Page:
This snapshot, taken on
27/09/2010
, shows web content acquired for preservation by The National Archives. External links, forms and search may not work in archived websites and contact details are likely to be out of date.
 
 
The UK Government Web Archive does not use cookies but some may be left in your browser from archived websites.
Text only

Eating out


Chickpea curry Some people need to be more careful than others to avoid the food they are sensitive to. This is because a tiny amount could make them very ill or cause a life-threatening reaction. The advice in this section is aimed at people with more severe food allergies or severe coeliac disease.

If you have a severe allergy or severe coeliac disease, remember that when you eat food prepared by someone else, for example in a restaurant, you can't be absolutely sure that it won't contain the food you are sensitive to.

There are some things you can do to reduce the chances of having a problem.


Tell the restaurant

  • When you book a table at a restaurant, tell the person taking the booking about your food allergy and ask them to check with the chef if they can provide you with a meal that doesn't contain the food you are sensitive to. If they are not sure, it's better to eat somewhere else.
  • When you arrive at a restaurant, make sure the waiter or waitress knows about your allergy and how serious it is. If you are not confident that they understand how important it is for you to avoid a particular food then it's better not to eat there.
  • You can help make sure restaurant staff know which foods you're allergic to, by giving them a 'chef card'. Why don't you use the form below to fill in the food you're allergic to, then cut-out the cards and carry them with you? And next time you're eating out, you can give one of these handy 'chef cards' to the person serving you.


Ask about the dishes

  • Read the menu carefully to see if there is any mention of the food you are sensitive to in the name or description of a dish. Remember that the food might not be mentioned, so always check with the waiter or waitress.
  • Tell them what dishes you are planning to order and ask them to check with the chef that they definitely do not contain the food you need to avoid. If you can, speak to the chef. If the staff don't seem sure that the dish is free from that food, it's better to order something else.
  • If you have a nut or seed allergy, ask what oils have been used in salad dressings and if there are any nuts or seeds in the garnishes.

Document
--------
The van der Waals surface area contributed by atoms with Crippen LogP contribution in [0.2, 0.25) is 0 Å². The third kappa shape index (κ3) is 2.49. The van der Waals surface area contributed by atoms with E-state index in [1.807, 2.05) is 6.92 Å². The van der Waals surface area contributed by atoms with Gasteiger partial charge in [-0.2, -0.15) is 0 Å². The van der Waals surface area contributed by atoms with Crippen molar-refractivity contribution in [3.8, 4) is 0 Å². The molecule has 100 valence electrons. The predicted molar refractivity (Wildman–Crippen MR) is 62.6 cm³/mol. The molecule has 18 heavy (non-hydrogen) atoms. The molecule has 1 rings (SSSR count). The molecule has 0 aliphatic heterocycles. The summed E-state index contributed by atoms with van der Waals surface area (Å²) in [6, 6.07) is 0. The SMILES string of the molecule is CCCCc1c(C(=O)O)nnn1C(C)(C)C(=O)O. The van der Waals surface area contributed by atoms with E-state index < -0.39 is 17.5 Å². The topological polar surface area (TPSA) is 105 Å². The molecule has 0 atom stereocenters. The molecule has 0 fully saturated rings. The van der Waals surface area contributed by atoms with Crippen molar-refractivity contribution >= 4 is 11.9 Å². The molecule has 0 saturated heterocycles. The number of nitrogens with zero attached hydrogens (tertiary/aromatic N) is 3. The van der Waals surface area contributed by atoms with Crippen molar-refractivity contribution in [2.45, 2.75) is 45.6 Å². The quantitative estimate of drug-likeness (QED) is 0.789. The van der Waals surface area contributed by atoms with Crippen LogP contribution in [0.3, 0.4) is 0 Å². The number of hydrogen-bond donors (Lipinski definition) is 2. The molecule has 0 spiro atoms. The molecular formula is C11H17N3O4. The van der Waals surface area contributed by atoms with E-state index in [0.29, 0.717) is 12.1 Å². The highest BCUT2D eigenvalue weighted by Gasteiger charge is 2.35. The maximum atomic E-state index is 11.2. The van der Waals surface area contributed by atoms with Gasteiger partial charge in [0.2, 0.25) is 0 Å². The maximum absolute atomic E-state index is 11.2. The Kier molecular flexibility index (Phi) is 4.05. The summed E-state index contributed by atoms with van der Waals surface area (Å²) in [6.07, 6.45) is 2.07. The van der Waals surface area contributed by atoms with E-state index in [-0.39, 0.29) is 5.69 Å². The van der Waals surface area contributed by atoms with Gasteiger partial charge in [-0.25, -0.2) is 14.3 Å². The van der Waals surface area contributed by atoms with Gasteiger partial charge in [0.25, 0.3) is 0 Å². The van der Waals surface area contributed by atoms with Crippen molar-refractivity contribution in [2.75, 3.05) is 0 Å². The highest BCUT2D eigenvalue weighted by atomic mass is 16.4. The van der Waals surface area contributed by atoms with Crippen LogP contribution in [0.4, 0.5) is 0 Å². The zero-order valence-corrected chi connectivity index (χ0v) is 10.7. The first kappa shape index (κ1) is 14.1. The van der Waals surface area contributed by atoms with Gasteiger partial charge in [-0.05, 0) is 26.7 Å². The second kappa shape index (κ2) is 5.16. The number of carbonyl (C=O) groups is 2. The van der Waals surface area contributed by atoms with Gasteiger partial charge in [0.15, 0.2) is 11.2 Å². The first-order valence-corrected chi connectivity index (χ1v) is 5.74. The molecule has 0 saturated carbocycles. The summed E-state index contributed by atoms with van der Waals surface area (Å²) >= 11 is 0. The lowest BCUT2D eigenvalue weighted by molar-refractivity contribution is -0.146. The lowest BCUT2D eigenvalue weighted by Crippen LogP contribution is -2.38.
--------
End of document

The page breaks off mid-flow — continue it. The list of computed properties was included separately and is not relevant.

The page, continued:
Watch out for 'hidden' ingredients

  • Be aware of foods that contain the food you are sensitive to, for example almonds in marzipan, peanuts in satay sauce, wheat flour in sauces, oyster sauce in Chinese food, fish sauce in Thai dishes, milk in some crisps or sesame seeds in houmous.
  • If you are allergic to nuts or peanuts, be especially careful when choosing a dessert, because nuts are often used in cakes, trifles etc, for example as a decoration on top, or in the base, and they might not be included in the name or description of the dessert.


Be prepared

  • If you have a food allergy, always take your medication with you. If at any time during the meal you think that you may be having a reaction, stop eating and take your medication. If you think you are having a severe reaction, ask your friends, family or the restaurant staff to call for an ambulance with a paramedic.
If you have an allergy to nuts, seeds or peanuts, you should be very careful with Malaysian, Thai, Chinese and Indian dishes, because these commonly contain nuts or peanuts, or are cooked in oils made from nuts, seeds or groundnuts (another name for peanuts). Many vegetarian dishes also contain nuts.

Remember that nuts could be ground up, which means you might not be able to see them. For example, ground almonds or peanut flour can be used to thicken sauces in Indian food and the chef may not think of this as nuts or peanuts when you ask about the content of the meal.

If you can't be confident that dishes are free from nuts, seeds and peanuts (and not cooked in nut, groundnut or sesame oil) it's safer to avoid eating meals or takeaways from these types of restaurant.

Remember, meals are not always made the same way, so if you have eaten a particular dish in one restaurant, don't assume it will be OK the next time or in a different restaurant.

Self-service areas

Some restaurants and cafés have self-service areas where food is in open containers. Even though some dishes might not contain the food you are sensitive to, it's easy for a small amount to get into a dish accidentally, either because containers are next to each other, or because people use the same spoons for different dishes. If you have a severe food allergy it's safer to avoid eating food from this kind of self-service area.




Allergy chef cards
Give your waiter a tip – these handy chef cards tell restaurant staff, which foods you are allergic to.

 

Link to food.gov.uk